A state Department of Transportation in the Northeast had been monitoring a failing fill slope along a rural road that served as the only access for a group of residents (and a large sod farm) since 2000. Traditional repair methods including sheet piling, slope flattening, a reinforced soil slope, and an MSE wall either involved temporary road closure, right of way acquisition, encroachment onto an easement maintained by the state’s Society for the Protection of Forests, or were beyond the designated project funding levels. Over Mother’s Day Weekend in 2006, the area received over 10-inches of rain in a 24-hour period, causing the slope to drop more than six inches. GeoStabilization International® visited the site and presented a design that would not require easements, right of way acquisition, would maintain traffic in one lane throughout the repair, and could be completed in a fraction of the time and for a fraction of the cost of the “traditional” options.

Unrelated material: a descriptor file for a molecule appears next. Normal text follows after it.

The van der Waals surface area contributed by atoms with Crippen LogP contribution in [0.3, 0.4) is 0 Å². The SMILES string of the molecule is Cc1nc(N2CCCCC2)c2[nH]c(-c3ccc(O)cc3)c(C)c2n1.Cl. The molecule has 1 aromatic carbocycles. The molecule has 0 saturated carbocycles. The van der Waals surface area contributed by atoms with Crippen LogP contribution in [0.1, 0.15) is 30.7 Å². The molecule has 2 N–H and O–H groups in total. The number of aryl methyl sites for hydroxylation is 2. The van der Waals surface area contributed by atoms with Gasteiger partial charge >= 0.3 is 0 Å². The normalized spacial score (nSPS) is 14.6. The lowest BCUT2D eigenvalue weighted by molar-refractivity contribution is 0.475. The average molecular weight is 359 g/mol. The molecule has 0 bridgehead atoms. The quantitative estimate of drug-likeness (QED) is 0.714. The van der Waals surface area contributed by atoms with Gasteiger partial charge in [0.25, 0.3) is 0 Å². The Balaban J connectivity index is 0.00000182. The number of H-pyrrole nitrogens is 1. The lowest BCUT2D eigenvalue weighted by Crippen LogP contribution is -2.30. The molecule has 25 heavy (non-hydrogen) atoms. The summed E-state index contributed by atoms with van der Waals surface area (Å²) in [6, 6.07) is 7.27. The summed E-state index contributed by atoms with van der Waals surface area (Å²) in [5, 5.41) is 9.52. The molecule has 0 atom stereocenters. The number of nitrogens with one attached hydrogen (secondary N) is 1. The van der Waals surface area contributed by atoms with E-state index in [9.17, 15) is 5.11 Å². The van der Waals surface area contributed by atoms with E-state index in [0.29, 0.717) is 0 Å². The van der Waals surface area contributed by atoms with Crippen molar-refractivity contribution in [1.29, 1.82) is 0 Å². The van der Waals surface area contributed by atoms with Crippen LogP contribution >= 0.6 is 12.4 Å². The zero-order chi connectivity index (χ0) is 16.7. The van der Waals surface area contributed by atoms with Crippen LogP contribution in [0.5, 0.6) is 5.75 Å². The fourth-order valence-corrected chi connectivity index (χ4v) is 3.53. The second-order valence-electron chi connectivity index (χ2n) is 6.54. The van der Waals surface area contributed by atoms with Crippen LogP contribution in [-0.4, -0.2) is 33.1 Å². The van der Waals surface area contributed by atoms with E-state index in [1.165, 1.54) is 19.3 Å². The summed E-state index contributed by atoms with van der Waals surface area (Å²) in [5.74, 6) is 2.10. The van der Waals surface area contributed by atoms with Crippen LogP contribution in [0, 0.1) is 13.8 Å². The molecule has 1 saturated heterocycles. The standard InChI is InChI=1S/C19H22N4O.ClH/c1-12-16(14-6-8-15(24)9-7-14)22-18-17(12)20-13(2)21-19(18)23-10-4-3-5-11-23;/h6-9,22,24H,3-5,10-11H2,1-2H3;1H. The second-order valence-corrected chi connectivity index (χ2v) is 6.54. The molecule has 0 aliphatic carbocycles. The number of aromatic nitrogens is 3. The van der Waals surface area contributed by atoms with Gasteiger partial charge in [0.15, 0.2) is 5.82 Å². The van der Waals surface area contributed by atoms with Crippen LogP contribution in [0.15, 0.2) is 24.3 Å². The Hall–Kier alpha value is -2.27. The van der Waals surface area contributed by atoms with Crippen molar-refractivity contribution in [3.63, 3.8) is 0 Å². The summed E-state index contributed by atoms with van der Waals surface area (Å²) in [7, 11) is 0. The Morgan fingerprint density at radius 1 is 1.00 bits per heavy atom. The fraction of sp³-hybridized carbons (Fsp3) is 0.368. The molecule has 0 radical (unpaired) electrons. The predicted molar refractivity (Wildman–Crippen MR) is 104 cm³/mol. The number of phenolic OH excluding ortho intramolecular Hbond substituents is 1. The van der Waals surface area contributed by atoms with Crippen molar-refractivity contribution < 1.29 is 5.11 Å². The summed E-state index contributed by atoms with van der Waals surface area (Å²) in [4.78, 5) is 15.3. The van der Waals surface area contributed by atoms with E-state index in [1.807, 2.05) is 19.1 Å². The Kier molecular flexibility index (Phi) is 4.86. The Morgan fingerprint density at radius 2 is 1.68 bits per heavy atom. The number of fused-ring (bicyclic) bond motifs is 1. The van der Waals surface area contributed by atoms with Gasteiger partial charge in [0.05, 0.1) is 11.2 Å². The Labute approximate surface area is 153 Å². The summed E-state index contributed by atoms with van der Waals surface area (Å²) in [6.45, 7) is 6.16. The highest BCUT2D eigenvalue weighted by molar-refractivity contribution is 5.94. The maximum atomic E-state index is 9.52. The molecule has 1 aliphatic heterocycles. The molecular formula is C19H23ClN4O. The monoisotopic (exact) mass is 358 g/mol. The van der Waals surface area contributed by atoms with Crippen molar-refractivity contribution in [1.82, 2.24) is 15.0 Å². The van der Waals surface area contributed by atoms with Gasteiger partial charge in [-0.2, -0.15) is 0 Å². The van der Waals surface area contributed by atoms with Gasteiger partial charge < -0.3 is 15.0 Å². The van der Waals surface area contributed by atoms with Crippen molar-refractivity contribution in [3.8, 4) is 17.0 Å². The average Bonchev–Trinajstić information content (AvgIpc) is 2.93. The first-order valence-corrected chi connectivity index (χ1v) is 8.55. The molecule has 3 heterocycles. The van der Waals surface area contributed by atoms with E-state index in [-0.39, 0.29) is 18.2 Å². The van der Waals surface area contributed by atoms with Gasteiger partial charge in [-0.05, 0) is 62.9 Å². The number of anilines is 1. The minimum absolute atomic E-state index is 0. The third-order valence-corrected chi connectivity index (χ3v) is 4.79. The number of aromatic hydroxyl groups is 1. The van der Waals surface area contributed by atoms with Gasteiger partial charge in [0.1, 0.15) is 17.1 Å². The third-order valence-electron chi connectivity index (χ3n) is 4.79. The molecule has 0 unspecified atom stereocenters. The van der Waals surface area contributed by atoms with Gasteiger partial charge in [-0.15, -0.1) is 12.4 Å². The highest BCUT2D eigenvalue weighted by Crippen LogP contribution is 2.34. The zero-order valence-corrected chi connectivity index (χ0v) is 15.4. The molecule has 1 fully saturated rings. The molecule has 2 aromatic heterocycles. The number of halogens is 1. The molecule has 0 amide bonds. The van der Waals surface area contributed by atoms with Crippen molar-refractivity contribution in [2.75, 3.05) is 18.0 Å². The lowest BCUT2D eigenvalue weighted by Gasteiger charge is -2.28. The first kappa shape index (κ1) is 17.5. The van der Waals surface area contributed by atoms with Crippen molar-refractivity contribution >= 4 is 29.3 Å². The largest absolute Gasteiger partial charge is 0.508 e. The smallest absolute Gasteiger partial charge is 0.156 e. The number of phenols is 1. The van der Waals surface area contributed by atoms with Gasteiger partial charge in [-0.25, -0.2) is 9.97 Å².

GeoStabilization installed over 200 galvanized perforated launched soil nails faced with high capacity galfan-coated wire mesh. Topsoil was installed over the wire mesh and seeded. By completing all the work from the roadway platform, disturbance to the forest below was completely avoided.
The site had been monitored by state’s Geotechnical staff using inclinometers for over 8 years and has shown no movement.
A Mid-Atlantic state’s Department of Transportation (DOT) and its historical preservation group wanted to repair and rehabilitate a failing rock wall within a town in Appalachia.